All thanks for this beauty go to Jean-Luc
Kiril Kondrashin was the leader of the Moscow Philharmonic Symphony Orchestra in recordings from 1965 – 1975. Like Mravinsky’s Shostakovich, this is an authentic Russian interpretation, fast and raw. The recording quality is excellent for its time. Kondrashin knew Shostakovich personally and conducted the premieres of the Fourth Symphony (composed in 1936 but not publicly performed until 1961), the Thirteenth Symphony (1962) as well as the Second Violin Concerto (1967). The Fifteenth Symphony (1971) was not premiered by him; this version was recorded in 1974.
Composer: Dmitri Shostakovich
Orchestra: Moscow Philharmonic Symphony Orchestra
Conductor: Kirill Kondrashin
Number of discs: 1
DR-Analysis: DR 15
Size: 803 MB
When Shostakovich composed his last symphony, he knew he was living on borrowed time. Despite that, the first movement is one of the headiest of his entire output, a curious feature of the work among several puzzling elements. No one, for example, has given a satisfactory explanation of why he quoted the galloping theme from Rossini’s William Tell overture. Thirty-two years before, he had also used the theme (though less explicitly) in the last movement of the Sixth Symphony; that it must have meant something to him from early on is all anyone can say. Nor does Shostakovich’s remark that the movement represented a toy shop explain why he wrote it that way.
In any case, Kondrashin brilliantly drives the orchestra with such pace and energy that it has impelled the Gramophone reviewer to write of “deserting the toy shop for the asylum.” (I love that!) Then the mood shifts. The second movement is predominantly a funeral march. Along with the ominous-sounding fourth movement that starts with Wagner quotations, it casts a heavy shadow relieved only by the brief, vibrant and witty allegretto third movement. There is something momentous about the second and fourth movements, which Kondrashin brings out by deliberate pacing of the music as he leads the orchestra to powerful climaxes.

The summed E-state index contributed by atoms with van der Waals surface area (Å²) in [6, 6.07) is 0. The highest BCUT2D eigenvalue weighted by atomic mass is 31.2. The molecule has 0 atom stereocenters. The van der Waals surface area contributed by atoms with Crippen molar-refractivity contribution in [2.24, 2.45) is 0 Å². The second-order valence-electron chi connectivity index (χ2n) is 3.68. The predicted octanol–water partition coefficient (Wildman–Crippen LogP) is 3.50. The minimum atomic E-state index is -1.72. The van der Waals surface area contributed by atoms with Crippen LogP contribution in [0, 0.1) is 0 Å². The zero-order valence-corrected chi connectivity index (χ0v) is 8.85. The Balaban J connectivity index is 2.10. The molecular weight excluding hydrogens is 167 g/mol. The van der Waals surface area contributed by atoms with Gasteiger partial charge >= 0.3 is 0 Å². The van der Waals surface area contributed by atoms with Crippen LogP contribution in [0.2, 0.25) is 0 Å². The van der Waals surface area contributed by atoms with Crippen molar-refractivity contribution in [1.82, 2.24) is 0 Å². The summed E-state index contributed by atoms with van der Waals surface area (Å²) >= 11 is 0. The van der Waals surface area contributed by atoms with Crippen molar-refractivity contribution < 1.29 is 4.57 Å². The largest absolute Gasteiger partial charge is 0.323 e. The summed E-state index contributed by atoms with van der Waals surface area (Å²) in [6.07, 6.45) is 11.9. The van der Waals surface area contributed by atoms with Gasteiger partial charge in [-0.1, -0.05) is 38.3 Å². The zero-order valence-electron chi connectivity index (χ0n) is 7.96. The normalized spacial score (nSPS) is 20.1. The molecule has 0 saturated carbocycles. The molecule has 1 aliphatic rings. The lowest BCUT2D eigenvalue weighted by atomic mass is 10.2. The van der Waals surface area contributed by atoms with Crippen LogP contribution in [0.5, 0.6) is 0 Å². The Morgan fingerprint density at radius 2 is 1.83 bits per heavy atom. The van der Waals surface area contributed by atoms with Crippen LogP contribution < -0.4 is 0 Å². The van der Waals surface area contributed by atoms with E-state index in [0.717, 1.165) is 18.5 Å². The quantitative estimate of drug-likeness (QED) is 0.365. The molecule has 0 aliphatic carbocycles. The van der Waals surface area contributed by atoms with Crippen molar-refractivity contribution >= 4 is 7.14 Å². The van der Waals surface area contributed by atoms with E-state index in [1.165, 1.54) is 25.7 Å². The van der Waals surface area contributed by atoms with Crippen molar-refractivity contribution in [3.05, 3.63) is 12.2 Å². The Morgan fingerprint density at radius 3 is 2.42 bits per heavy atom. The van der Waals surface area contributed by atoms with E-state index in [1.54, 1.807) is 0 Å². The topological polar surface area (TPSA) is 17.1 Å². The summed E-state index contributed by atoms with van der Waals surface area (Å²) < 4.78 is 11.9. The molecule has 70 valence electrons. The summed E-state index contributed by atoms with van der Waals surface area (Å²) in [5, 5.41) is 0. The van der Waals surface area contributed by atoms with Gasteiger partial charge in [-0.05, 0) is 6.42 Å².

The finale does include a lyrical theme introduced shortly after the start, and which is repeated toward the end, before the soft tap-tap of chimes and other percussion effects brings the work to an emotional, resigned conclusion. It is as if Shostakovich, now fully aware of his mortality, were saying, So be it. The Fifteenth is in my estimation one of Shostakovich’s best five or six symphonies. Kondrashin and the Moscow Philharmonic have done more than a capable job with this performance.
|Symphony No. 15 In A Major, Op. 141|
Analyzed folder: /96k Shostakovich – Symphony No. 15 – Kondrashin
DR Peak RMS Filename
DR14 -1.50 dB -21.16 dB A1 Symphony No. 15 in A Major, Op. 141 – I. Allegretto.aif
DR15 -0.86 dB -22.81 dB A2 Symphony No. 15 in A Major, Op. 141 – II. Adagio-Largo-Adagio-Largo.aif
DR15 -2.53 dB -23.49 dB B1 Symphony No. 15 in A Major, Op. 141 – III. Allegretto.aif
DR16 -0.45 dB -23.95 dB B2 Symphony No. 15 in A Major, Op. 141 – IV. Adagio-Allegretto-Adagio-Allegretto.aif
Number of files: 4
Official DR value: DR15
- RCM: Okki Nokki (L’art du son, Clearaudio’s Diamond Cleaner)
- TT: Vintage (1982) Yamaha PX-3
- Cartridge: Sumiko Black Bird
Cartridge: ZYX 50R Bloom
- Phono amp: Audio Research SP15 own tube phono section
- ADC/DAC: RME Fireface UC
- Pre Amp: Audio Research SP15
- Finals: Opera Consonance 9.9 Mono (Tube)
- Speakers: Dali Helikon 400
- Connections: MIT Terminator, Audioquest Emerald, Audioquest Quartz
- Software: iZotope RX 4 Advanced, Adobe Audition CS 5.5, Twisted Wave 1.9
- Super light de-clicking with iZotope, significant clicks manually removing, no de-noising
- DR-Analisys before converting to Flac
- Converting Wave -> Flac: Twisted Wave 1.9
- Artwork: Sony Alpha 350, Epson Perfection V750 Pro, Photoshop CS 5.5
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